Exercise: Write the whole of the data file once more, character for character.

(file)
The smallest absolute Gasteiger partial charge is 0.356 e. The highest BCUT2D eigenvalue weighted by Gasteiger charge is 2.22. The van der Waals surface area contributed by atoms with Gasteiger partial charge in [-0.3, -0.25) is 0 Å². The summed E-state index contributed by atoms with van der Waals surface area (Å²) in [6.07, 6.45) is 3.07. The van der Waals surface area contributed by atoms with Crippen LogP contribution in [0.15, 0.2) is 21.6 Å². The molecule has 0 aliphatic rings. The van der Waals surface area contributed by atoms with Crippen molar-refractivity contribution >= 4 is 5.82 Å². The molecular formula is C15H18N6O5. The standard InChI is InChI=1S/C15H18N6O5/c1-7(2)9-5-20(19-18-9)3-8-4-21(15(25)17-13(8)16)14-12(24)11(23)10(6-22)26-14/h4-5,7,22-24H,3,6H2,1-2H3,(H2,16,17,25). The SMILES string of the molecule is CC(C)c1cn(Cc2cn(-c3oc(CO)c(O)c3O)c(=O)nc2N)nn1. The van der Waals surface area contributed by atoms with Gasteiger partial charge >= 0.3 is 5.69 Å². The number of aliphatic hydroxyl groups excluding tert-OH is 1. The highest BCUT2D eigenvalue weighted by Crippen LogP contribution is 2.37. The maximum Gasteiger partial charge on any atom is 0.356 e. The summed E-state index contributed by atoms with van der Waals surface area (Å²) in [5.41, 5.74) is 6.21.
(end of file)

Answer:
The smallest absolute Gasteiger partial charge is 0.356 e. The highest BCUT2D eigenvalue weighted by Gasteiger charge is 2.22. The van der Waals surface area contributed by atoms with Gasteiger partial charge in [-0.3, -0.25) is 0 Å². The summed E-state index contributed by atoms with van der Waals surface area (Å²) in [6.07, 6.45) is 3.07. The van der Waals surface area contributed by atoms with Crippen LogP contribution in [0.15, 0.2) is 21.6 Å². The molecule has 0 aliphatic rings. The van der Waals surface area contributed by atoms with Crippen molar-refractivity contribution >= 4 is 5.82 Å². The molecular formula is C15H18N6O5. The standard InChI is InChI=1S/C15H18N6O5/c1-7(2)9-5-20(19-18-9)3-8-4-21(15(25)17-13(8)16)14-12(24)11(23)10(6-22)26-14/h4-5,7,22-24H,3,6H2,1-2H3,(H2,16,17,25). The SMILES string of the molecule is CC(C)c1cn(Cc2cn(-c3oc(CO)c(O)c3O)c(=O)nc2N)nn1. The van der Waals surface area contributed by atoms with Gasteiger partial charge >= 0.3 is 5.69 Å². The number of aliphatic hydroxyl groups excluding tert-OH is 1. The highest BCUT2D eigenvalue weighted by Crippen LogP contribution is 2.37. The maximum Gasteiger partial charge on any atom is 0.356 e. The summed E-state index contributed by atoms with van der Waals surface area (Å²) in [5.41, 5.74) is 6.21.